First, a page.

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U.S. OPEN | Bill Plaschke

It's a rare day for Woods when he can't say `No sweat'

June 18, 2007|Bill Plaschke

OAKMONT, PA. — The voice cut suddenly and deeply into the thick late afternoon air, momentarily puncturing the buzz of helicopters and clicking of cameras, a human cry of pain.

"Dammit, Tiger. Dammit, Tiger."

The voice belonged to someone angrily yelling and gesturing at Tiger Woods, but it was not a heckler, and it was not his caddie.

It was Tiger Woods.

There was sweat trickling down his face. There were veins popping in his neck. When he removed his black cap, his eyes looked heavy, and his expression seemed confused.

There was a golf ball in the sand trap, and it belonged to him.

There was a birdie to be found, but he didn't know where.

There was a U.S. Open to be won, but he couldn't figure out how.

"It's hard," Woods said later. "Really hard."

Hard for him to play, and harder for us to watch, this owner of a dozen major golf championships failing to win one that he held by the scruff of its rough-choked neck.

On a Sunday when America's golf championship was won by an Angel, the world's greatest golfer was most striking in his mortality.

He yelled at himself. He debated with his caddie. He covered his head in a towel. He smacked his clubs on the ground.

And, against all reasonable expectations, he blew it.

With 16 holes remaining in the U.S. Open at Oakmont Country Club on Sunday, Woods was tied for the lead. With 11 holes remaining, he was tied for the lead again.

He was striding down the fairway with fists clenched and glare set. A couple of holes ahead of him, Angel Cabrera was twirling his putter and picking his nose.

Woods was inspiring the crowd, Cabrera was humoring it.

Woods was the main act, Cabrera was the warmup, the thousands of sunburned fans understanding that in the end, Tiger would come down the 18th fairway and reclaim the room.

Then came the beached second shot on the 11th hole, the one that had Woods cursing himself down the fairway, the one that led to a bogey that took him out of the lead.

"Tough stance, I hit a terrible golf shot," he said.

Then came the four-foot missed birdie putt on the 13th hole, one that left him hunched over as if he had just been shot. He was so mad, when he tried to casually grab his ball out of the hole, he dropped it.

"An easy putt," he said. "I hit it a touch too hard."

Then came the final four holes, a birdie on any of them giving him a tie with Cabrera, leading to an 18-hole playoff today that Woods surely would have dominated.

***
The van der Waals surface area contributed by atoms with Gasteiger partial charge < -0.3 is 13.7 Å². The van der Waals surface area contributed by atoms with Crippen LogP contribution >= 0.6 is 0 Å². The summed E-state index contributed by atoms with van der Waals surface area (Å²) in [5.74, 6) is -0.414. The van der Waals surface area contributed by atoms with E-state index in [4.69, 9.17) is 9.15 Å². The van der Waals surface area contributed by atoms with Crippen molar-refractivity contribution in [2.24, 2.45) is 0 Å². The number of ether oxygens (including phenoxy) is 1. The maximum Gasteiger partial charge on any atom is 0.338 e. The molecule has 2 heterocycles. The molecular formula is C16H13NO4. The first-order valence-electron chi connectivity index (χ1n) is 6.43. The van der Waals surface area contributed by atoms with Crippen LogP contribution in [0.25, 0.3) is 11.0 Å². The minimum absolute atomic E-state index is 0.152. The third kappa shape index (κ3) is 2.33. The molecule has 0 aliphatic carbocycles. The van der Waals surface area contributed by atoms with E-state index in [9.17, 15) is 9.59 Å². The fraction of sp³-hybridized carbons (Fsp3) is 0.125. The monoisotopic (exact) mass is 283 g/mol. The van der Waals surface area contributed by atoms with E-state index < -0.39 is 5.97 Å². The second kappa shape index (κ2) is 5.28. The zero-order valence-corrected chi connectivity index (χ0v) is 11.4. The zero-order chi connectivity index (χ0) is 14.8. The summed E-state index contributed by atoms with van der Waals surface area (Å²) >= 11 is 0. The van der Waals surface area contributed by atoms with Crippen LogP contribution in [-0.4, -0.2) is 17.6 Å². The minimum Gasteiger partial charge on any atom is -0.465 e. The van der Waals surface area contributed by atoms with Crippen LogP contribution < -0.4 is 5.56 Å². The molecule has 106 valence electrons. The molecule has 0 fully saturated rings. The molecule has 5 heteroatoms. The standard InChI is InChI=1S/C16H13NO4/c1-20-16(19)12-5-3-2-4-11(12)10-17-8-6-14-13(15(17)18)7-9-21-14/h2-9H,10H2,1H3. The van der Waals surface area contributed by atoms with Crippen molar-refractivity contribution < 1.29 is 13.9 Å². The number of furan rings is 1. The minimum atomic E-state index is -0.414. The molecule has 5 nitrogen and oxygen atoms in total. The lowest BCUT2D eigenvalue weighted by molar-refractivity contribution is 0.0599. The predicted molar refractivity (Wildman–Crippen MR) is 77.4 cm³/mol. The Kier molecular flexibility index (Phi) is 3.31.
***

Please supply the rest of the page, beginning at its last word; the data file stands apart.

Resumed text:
Woods lingered longer than usual over his putts. Woods shouted louder than normal at his ball. Woods even once jumped around on his left leg, using body English on an errant drive.

None of it worked.

Four holes, and no birdie, and not for lack of effort, particularly on the 313-yard, par-four 17th hole, when he tried to knock his tee shot onto the green.

He landed in a sand trap that was taller than he was. Then he hit a sand shot that caught a rock.

"I heard a 'cling,' you know?" he said.

We know. We heard. It was as if the entire aura that is Tiger Woods was beset with a "cling," an off-key note that momentarily ruined what has become golf's greatest symphony.

Even when Woods thought he had caught Cabrera, he hadn't. After delivering a nice second shot to the 18th green, he high-fived his caddie Steve Williams in celebration.

But once he arrived at the ball, he saw three things. All of them breaks. All of them in different directions.

"Right to left, left to right and then right to left again," he said.

All directions leading to Angel Cabrera, the guy nicknamed "Duck" with the waddling swing and the perfect shrug.

"They need to make birdie," a smiling Cabrera said of runners-up Woods and Jim Furyk. "They didn't make birdie."

That last 25-foot putt ran high, and Woods collapsed over his putter again, finishing at six over par, tied with Furyk, one stroke behind Cabrera.

The Argentine took the giant silver cup, and Woods was left to face the theories.

On the verge of becoming a father for the first time, is he becoming increasingly distracted?

On the verge of breaking out of his colorful tight shirts, is he becoming too muscular?

Or is it because he just hasn't learned the art of the last-minute comeback, being 0 for 29 in major tournaments that he has not led entering the final day?

Woods will take heat for that last statistic, and he accepts it.

When asked about failing to come back, he said, "I haven't. I haven't gotten it done. I put myself there and haven't gotten it done. That's one of the things I need to go back and analyze."

Or how about this?

Maybe, just maybe, Woods was simply being human.

Maybe, on another scorching Sunday with the golf world again breathing down his shirt, Woods was just reminding everyone that it's not that easy.

Maybe the surprising part shouldn't be that he didn't win, but that he has already won so much.

In a strange way, in showing his humanity, maybe Woods

also showed some of his greatness.

"Finishing second is never fun," he said with a frown, and how many guys have ever walked away from an ugly skin rash of a golf tournament saying that?

Early Sunday, the USGA confirmed, a bear and her cub had wandered out of the nearby woods and were hanging around the seventh hole.

They disappeared before the players arrived, but, in a sense, maybe they didn't.

Maybe the spirit of that other bear, Jack Nicklaus, remained. It is, after all, Nicklaus' record of 18 major championships that Woods most covets.

For several years, Nicklaus has been saying it's not that easy.

After a day when that bear watched a Tiger fail to catch a Duck, maybe now we'll all listen.

Bill Plaschke can be reached at bill.plaschke@latimes.com. To read previous columns by Plaschke, go to latimes.com/plaschke.

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